Davide Brivio admits it was “not easy” to leave Suzuki’s MotoGP team to become Alpine’s new racing director, but says he would have regretted passing up the “dream” opportunity to work in Formula 1.

After leading Suzuki to its first MotoGP title since 2000 last year as Joan Mir clinched the riders’ crown, Brivio has traded two wheels for four by joining the rebranded Alpine squad as its new racing director amid an organisational restructuring within the team ahead of the upcoming 2021 F1 season.

Speaking at Alpine’s launch of its new A521 car, the Italian explained the thinking behind his decision to quit MotoGP for F1, saying he did not feel it was an opportunity he could pass up.

“Of course it was not easy to leave my old team, an environment that I knew very well,” Brivio said.

“Formula 1 has been for me a dream for a long time and it’s very exciting for me to start something completely new, to get into a new environment.

“Of course I have a lot to learn, a lot to understand but it’s adrenaline for me, it’s oxygen to get to work and to learn a lot of things. It was an opportunity which I felt I had to take, probably I would have regretted if I didn’t take.

"So now here I am and I will try to do my best. I hope I can contribute to the Alpine F1 Team with my experience. It won’t be easy and I need some time, but I am fully committed to get involved as best as I can as soon as possible.”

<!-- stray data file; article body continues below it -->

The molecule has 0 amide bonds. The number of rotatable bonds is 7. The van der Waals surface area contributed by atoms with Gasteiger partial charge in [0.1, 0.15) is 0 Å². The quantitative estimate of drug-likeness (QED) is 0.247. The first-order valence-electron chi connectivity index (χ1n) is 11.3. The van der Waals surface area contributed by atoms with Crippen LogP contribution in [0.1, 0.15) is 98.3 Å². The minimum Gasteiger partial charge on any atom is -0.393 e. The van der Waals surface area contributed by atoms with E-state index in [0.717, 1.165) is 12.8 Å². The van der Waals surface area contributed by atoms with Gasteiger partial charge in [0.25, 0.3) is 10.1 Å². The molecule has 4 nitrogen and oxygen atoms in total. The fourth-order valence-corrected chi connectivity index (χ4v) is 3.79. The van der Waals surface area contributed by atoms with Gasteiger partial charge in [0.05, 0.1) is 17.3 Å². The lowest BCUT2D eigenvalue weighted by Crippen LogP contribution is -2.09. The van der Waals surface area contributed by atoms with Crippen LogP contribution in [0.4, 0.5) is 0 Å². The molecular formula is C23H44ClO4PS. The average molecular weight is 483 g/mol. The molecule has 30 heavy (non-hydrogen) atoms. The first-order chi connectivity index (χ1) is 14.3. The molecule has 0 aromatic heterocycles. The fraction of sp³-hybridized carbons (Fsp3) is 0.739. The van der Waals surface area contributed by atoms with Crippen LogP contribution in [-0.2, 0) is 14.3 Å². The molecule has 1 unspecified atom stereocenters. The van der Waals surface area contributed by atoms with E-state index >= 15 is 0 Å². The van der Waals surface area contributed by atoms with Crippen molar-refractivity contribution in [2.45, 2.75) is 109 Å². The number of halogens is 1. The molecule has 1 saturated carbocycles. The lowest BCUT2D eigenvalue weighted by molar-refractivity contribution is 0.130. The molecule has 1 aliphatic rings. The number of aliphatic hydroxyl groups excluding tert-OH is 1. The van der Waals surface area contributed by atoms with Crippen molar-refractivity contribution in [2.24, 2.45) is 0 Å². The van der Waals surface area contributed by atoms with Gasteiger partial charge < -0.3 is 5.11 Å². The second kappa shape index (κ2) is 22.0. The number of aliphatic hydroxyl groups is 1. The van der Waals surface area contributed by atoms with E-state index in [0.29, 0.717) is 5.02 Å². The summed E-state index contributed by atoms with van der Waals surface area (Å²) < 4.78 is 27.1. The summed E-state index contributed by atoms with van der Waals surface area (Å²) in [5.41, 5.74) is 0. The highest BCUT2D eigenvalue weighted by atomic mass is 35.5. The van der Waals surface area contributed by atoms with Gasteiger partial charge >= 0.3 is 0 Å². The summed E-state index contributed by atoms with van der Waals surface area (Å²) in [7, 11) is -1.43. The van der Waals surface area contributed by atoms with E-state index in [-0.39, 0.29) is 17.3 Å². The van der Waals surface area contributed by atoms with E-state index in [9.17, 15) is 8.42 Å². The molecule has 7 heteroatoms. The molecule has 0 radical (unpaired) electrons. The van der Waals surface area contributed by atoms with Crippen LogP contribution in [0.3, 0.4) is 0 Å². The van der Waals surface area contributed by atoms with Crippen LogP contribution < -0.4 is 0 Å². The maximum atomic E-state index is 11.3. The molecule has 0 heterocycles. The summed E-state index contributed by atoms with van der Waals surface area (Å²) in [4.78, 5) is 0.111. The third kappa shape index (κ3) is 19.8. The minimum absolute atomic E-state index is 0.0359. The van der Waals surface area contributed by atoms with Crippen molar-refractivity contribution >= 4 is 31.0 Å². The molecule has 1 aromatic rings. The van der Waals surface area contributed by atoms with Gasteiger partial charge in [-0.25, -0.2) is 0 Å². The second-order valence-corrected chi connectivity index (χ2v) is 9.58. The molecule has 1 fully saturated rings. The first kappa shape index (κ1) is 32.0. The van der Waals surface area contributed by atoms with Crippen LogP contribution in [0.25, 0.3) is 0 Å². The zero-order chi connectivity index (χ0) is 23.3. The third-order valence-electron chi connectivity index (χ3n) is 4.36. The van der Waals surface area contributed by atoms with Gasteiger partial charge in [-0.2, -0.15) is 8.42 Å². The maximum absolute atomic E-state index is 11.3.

Brivio will effectively split the traditional F1 team principal role with executive director Marcin Budkowski following the departure of former Renault F1 boss Cyril Abiteboul.

“I will be in charge of the track operations, track activity so everything that happens on the circuit,” he explained. “Basically our job as a race team is to exploit the full potential of the car.

“It’s a big pressure and a big responsibility because we have over 1000 people between Enstone and Viry, preparing the chassis, the car and the power unit, and our job - we will be a much limited number of people at the race track - but there is where we have to extract the full potential of the car. So I will be in charge of that.

“Of course I’m not an engineer but I have to make sure that the engineers, the drivers, all the people involved, they have all they need to perform at the very best. In this way, if we are able to have a strong team - which is already in place - we will be able to extract the full potential of the car.

“So that is the job, to go to the circuit, to go around the world, and try to get out the best of what the guys have prepared at home. So we have big responsibility and big pressure because we have to give a value to their job.”

Asked whether he feels it is harder transitioning from MotoGP to F1 or vice-versa, Brivio replied: “I don’t know, I will tell you in maybe one years time!

“In this moment I think it’s probably harder for MotoGP to go to Formula 1. Because F1 is a bigger organisation, it’s more complex, and many more people.

"I think it’s a little more complex, so that is good news for me (laughs). But let’s see. I feel a lot of similarities with teamwork, drivers that are similar in attitude and willing as the riders. It’s much more complex in terms of technicality so many more parameters and more problems, aerodynamics.

“This is a more technical job. In terms of putting the team together, trying to strengthen the group I think there are similarities. There is no doubt that Formula 1 is more complex than MotoGP, but they both have similarities I think.”

 

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